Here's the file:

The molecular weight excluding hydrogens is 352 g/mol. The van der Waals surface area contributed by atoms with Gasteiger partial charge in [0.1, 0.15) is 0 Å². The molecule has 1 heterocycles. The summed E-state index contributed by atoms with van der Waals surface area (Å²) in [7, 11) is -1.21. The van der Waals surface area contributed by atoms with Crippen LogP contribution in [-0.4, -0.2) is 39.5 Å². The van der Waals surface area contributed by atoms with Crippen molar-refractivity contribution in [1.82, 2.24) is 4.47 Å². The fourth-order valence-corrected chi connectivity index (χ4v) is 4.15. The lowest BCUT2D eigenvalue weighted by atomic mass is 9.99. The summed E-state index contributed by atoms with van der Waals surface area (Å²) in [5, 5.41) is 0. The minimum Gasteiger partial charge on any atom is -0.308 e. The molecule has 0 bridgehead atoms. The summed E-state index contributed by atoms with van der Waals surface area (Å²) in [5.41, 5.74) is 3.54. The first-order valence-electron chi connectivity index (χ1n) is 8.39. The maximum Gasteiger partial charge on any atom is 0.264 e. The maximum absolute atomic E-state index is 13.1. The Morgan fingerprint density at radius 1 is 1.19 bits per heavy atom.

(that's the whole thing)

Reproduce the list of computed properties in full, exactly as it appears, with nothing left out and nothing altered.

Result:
The molecular weight excluding hydrogens is 352 g/mol. The van der Waals surface area contributed by atoms with Gasteiger partial charge in [0.1, 0.15) is 0 Å². The molecule has 1 heterocycles. The summed E-state index contributed by atoms with van der Waals surface area (Å²) in [7, 11) is -1.21. The van der Waals surface area contributed by atoms with Crippen LogP contribution in [-0.4, -0.2) is 39.5 Å². The van der Waals surface area contributed by atoms with Crippen molar-refractivity contribution in [1.82, 2.24) is 4.47 Å². The fourth-order valence-corrected chi connectivity index (χ4v) is 4.15. The lowest BCUT2D eigenvalue weighted by atomic mass is 9.99. The summed E-state index contributed by atoms with van der Waals surface area (Å²) in [5, 5.41) is 0. The minimum Gasteiger partial charge on any atom is -0.308 e. The molecule has 0 bridgehead atoms. The summed E-state index contributed by atoms with van der Waals surface area (Å²) in [5.41, 5.74) is 3.54. The first-order valence-electron chi connectivity index (χ1n) is 8.39. The maximum Gasteiger partial charge on any atom is 0.264 e. The maximum absolute atomic E-state index is 13.1. The Morgan fingerprint density at radius 1 is 1.19 bits per heavy atom.